areas, when IDS sensors are desired to increase the detection capability of
the security force.
Taut-wire sensored fences will be 7 feet (2.1 m) high and have a
31-inch (787.4-mm) double outrigger equipped with sensor devices. The sensor
system shall consist of horizontal barbed wire spaced approximately 4 inches
(101.6 mm) apart and connected to a central detection device tensioned between
two anchor devices. Before designing taut-wire sensored fences, Naval
Electronic Systems Engineering Center (NAVELEXCEN) should be contacted for the
latest installation specifications.
Special Requirements. In order to maintain optimal performance
for electromechanical fence sensors, it is imperative that the chain-link
fence be well constructed with tight tensioning maintained throughout the
fence line. The fence construction must be adequate to support the added
weight of the IDS. This type of sensor requires frequent fence maintenance.
For additional details and information concerning fence design
requirements for specific fence IDS systems, contact NAVELEXCEN, Code 33, at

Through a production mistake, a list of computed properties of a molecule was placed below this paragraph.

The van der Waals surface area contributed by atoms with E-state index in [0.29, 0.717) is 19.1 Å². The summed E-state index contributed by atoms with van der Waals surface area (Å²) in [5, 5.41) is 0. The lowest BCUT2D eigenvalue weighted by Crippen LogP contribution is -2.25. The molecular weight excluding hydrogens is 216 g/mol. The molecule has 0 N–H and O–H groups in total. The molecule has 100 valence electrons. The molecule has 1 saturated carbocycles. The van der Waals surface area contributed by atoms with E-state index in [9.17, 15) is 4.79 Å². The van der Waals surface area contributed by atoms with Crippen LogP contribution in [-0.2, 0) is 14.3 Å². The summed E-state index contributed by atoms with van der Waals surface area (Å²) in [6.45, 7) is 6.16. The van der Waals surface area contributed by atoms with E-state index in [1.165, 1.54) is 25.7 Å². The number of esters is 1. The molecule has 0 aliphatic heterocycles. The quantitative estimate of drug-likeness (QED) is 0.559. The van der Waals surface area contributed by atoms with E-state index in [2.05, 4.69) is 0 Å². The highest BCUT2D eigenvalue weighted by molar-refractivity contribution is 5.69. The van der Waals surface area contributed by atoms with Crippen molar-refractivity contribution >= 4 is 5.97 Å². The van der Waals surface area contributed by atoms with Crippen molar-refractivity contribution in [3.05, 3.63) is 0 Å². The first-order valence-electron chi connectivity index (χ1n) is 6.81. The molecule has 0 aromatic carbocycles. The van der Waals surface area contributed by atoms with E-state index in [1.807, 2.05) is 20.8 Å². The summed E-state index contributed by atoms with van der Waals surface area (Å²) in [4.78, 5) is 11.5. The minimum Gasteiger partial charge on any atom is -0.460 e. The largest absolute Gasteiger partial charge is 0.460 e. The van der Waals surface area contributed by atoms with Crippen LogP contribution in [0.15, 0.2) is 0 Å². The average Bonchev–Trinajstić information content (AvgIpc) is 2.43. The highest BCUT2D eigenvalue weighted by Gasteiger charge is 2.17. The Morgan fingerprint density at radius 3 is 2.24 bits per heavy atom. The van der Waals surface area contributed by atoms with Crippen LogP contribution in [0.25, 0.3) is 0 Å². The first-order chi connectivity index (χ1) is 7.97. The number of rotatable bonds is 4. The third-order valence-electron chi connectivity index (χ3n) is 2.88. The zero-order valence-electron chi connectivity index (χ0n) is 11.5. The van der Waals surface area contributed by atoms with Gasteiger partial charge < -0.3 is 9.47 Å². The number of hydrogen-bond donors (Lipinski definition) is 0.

DSN 563-2030, commercial 803-745-4600 or write:
Naval Electronic Systems Engineering Center
4600 Mariott Drive
Charleston, SC 29418-6504
IDS Funding. MILCON funds cannot be used for design or
construction of IDS. MILCON projects may include fence IDS systems funded by
Penetration-Resistant Barriers. Recent terrorist incidents
involving the use of suicide-type crash entry forces the consideration of
vehicle barriers capable of stopping large vehicles traveling at high speed.
Crash tests of chain-link fences, similar to the chain-link fence
required by this handbook, allowed full penetration with no personnel injuries
of both a 1-1/2-ton (1360.7-kg) and 2-ton (1814.4-kg) vehicle traveling at 50
miles per hour (80.5 km per hour). An analysis of crash test data indicates
that, unless enhanced by the addition of cables, fences offer little
protection against penetration. Consequently, to meet a vehicle threat, fence
reinforcement measures may be required to maintain security of a restricted
area. Crash tests performed on a chain-link fence reinforced with a 3/4-inch
(19.1-mm) aircraft cable restricted penetration of a 2-ton (1814.4-kg) vehicle
traveling at 50 mph (80.5 km/h) to 26 feet (7.9 m).
When selecting barriers for penetration resistance, the designer
should choose active or passive barriers based on their capacity to stop the
threat vehicle at the maximum speed it could attain in its approach.